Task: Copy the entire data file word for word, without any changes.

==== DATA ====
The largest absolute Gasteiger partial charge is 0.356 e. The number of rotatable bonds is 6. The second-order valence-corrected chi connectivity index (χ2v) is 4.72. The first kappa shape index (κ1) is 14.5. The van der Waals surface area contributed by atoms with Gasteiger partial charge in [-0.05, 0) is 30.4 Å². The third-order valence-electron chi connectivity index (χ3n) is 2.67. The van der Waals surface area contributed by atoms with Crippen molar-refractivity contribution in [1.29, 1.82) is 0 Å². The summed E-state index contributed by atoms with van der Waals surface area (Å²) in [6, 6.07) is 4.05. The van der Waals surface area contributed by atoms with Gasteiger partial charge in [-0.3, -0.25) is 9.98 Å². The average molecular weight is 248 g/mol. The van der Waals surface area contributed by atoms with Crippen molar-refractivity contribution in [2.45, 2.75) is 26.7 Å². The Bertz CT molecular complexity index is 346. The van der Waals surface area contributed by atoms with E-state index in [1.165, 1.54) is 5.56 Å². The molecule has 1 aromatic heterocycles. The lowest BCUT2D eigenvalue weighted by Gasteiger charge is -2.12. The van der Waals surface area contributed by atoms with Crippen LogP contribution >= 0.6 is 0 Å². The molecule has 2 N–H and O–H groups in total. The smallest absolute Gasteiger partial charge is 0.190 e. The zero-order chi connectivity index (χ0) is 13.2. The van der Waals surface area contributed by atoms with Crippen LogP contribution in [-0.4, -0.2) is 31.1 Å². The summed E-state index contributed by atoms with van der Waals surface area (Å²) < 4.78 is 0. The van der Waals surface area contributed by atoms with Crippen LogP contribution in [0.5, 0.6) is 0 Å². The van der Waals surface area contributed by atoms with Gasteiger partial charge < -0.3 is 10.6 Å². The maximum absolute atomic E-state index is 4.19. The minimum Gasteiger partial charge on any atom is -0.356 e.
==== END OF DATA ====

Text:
The largest absolute Gasteiger partial charge is 0.356 e. The number of rotatable bonds is 6. The second-order valence-corrected chi connectivity index (χ2v) is 4.72. The first kappa shape index (κ1) is 14.5. The van der Waals surface area contributed by atoms with Gasteiger partial charge in [-0.05, 0) is 30.4 Å². The third-order valence-electron chi connectivity index (χ3n) is 2.67. The van der Waals surface area contributed by atoms with Crippen molar-refractivity contribution in [1.29, 1.82) is 0 Å². The summed E-state index contributed by atoms with van der Waals surface area (Å²) in [6, 6.07) is 4.05. The van der Waals surface area contributed by atoms with Gasteiger partial charge in [-0.3, -0.25) is 9.98 Å². The average molecular weight is 248 g/mol. The van der Waals surface area contributed by atoms with Crippen molar-refractivity contribution in [2.45, 2.75) is 26.7 Å². The Bertz CT molecular complexity index is 346. The van der Waals surface area contributed by atoms with E-state index in [1.165, 1.54) is 5.56 Å². The molecule has 1 aromatic heterocycles. The lowest BCUT2D eigenvalue weighted by Gasteiger charge is -2.12. The van der Waals surface area contributed by atoms with Crippen LogP contribution >= 0.6 is 0 Å². The molecule has 2 N–H and O–H groups in total. The smallest absolute Gasteiger partial charge is 0.190 e. The zero-order chi connectivity index (χ0) is 13.2. The van der Waals surface area contributed by atoms with Crippen LogP contribution in [-0.4, -0.2) is 31.1 Å². The summed E-state index contributed by atoms with van der Waals surface area (Å²) < 4.78 is 0. The van der Waals surface area contributed by atoms with Crippen LogP contribution in [0.5, 0.6) is 0 Å². The van der Waals surface area contributed by atoms with Gasteiger partial charge < -0.3 is 10.6 Å². The maximum absolute atomic E-state index is 4.19. The minimum Gasteiger partial charge on any atom is -0.356 e.